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Prepubertal and pubertal gonadal morphology, expression of cell lineage markers and hormonal evaluation in two 46,XY siblings with 17β-hydroxysteroid dehydrogenase 3 deficiency

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OBJECTIVES: 17β-hydroxysteroid dehydrogenase 3 (17β-HSD3) deficiency results in insufficient biosynthesis of testosterone and consequently dihydrotestosterone. This is important for the fetal development of male genitalia. Thus, most 46,XY patients with 17β-HSD3 deficiency have a female appearance at birth and present with virilization at puberty. This study presents the differences in the clinical and hormonal data and analyses of gonadal characteristics in two siblings with 17β-HSD3 deficiency.

CASE PRESENTATION: Patient 1 presented with deepening of the voice and signs of virilization at puberty and increased serum levels of testosterone (T) of 10.9 nmol/L (2.9 SDS) and androstenedione (Δ4) of 27 nmol/L (3.3 SDS) were observed. The T/Δ4-ratio was 0.39. Patient 2 was clinically prepubertal at the time of diagnosis, but she also had increased levels of T at 1.97 nmol/L (2.9 SDS), Δ4 at 5 nmol/L (3.3 SDS), and the T/Δ4-ratio was 0.40, but without signs of virilization. Both siblings were diagnosed as homozygous for the splice-site mutation c.277+4A>T in intron 3 of HSD17B3. They were subsequently gonadectomized and treated with hormone replacement therapy. The gonadal histology was overall in accordance with pubertal status, although with a dysgenetic pattern in both patients, including Sertoli-cell-only tubules, few tubules containing germ cells, and presence of microliths.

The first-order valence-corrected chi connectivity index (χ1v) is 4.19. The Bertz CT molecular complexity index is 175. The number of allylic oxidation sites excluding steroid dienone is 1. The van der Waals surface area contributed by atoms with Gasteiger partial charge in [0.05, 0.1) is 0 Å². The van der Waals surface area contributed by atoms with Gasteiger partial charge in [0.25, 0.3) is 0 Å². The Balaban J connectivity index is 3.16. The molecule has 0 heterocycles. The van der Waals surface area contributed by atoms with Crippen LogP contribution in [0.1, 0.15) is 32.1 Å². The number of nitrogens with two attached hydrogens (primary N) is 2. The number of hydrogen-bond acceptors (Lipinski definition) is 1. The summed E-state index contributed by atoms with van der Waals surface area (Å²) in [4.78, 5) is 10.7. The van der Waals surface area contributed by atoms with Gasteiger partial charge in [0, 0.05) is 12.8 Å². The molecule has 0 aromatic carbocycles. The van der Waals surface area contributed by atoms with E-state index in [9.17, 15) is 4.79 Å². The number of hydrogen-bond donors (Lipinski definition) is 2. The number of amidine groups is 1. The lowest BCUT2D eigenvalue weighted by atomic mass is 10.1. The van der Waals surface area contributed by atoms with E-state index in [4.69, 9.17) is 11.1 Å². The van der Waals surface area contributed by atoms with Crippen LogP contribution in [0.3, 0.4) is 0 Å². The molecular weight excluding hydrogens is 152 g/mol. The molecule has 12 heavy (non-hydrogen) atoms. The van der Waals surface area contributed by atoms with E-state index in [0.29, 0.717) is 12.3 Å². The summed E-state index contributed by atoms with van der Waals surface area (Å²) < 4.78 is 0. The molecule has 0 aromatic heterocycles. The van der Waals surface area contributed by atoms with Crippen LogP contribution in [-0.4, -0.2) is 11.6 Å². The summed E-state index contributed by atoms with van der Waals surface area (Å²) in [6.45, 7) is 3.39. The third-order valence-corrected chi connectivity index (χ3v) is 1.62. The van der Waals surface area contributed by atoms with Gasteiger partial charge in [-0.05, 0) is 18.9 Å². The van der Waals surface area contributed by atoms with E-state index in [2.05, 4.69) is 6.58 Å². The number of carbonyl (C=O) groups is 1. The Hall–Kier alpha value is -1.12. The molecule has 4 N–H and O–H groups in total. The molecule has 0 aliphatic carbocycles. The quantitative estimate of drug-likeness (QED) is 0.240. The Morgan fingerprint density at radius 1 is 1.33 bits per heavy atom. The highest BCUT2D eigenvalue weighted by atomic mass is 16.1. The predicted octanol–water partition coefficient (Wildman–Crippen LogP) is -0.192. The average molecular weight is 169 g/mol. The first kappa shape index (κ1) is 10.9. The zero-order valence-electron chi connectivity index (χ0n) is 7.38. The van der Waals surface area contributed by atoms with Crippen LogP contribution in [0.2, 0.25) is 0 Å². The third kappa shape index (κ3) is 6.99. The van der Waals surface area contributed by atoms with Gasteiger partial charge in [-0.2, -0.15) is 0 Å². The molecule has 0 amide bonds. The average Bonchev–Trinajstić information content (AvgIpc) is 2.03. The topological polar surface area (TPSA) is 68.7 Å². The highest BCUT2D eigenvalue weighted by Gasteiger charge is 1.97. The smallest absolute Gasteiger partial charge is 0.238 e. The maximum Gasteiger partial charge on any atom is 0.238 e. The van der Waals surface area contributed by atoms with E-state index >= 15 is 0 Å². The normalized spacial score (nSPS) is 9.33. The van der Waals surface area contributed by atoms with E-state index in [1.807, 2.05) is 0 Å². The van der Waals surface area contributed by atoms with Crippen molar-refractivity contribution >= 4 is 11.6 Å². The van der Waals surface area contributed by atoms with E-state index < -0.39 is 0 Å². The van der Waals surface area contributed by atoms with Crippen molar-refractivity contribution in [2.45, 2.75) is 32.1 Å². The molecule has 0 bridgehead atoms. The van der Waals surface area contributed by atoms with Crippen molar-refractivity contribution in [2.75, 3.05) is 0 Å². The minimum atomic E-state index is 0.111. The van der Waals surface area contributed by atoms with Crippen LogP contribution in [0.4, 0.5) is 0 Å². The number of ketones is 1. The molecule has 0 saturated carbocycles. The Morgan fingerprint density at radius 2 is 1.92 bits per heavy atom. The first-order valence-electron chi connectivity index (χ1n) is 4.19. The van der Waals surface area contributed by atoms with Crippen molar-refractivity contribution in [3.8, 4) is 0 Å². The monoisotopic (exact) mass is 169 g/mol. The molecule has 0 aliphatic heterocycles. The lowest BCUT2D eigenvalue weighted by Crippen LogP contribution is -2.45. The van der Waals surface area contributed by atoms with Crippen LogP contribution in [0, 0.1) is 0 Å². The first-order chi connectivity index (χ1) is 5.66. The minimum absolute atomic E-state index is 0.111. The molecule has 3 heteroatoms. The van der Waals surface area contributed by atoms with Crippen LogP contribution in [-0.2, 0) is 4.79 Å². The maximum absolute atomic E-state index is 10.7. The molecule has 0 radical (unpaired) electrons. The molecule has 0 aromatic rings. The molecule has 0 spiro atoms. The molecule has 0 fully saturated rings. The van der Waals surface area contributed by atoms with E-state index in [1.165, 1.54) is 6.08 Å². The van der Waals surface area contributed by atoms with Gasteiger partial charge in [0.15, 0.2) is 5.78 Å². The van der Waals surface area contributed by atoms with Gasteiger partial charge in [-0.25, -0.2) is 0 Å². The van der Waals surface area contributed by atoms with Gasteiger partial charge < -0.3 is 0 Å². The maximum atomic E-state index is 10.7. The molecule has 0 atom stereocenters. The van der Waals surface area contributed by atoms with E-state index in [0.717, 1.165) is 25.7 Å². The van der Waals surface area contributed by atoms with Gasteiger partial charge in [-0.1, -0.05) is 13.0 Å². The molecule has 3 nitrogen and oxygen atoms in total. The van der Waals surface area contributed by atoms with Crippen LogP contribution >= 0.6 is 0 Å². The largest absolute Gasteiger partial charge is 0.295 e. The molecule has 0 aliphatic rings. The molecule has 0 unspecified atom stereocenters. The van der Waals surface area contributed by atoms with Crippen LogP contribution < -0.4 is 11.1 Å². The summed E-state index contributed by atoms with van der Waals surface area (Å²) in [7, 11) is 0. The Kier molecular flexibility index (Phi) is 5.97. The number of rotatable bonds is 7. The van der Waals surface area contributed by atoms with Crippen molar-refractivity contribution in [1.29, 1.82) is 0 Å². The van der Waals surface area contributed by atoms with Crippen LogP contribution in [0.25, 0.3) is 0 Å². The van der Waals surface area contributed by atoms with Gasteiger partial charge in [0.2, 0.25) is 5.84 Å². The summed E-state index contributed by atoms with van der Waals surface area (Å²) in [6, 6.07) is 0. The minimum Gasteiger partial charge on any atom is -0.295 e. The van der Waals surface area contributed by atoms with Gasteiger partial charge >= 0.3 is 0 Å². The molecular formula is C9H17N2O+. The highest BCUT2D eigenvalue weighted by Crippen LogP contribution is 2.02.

CONCLUSIONS: Two siblings with 17β-HSD3 deficiency differed in pubertal development at the time of diagnosis and showed marked differences in their clinical presentation, hormonal profile, gonadal morphology and expression of cell lineage markers. Early diagnosis of 17β-HSD3 deficiency appears beneficial to ameliorate long-term consequences.

Original languageEnglish
JournalJournal of pediatric endocrinology & metabolism : JPEM
Issue number7
Pages (from-to)953-961
Number of pages9
Publication statusPublished - 26 Jul 2022

Bibliographical note

© 2022 Walter de Gruyter GmbH, Berlin/Boston.

    Research areas

  • 17-Hydroxysteroid Dehydrogenases/genetics, Cell Lineage, Female, Humans, Infant, Newborn, Male, Siblings, Testosterone, Virilism

ID: 79484371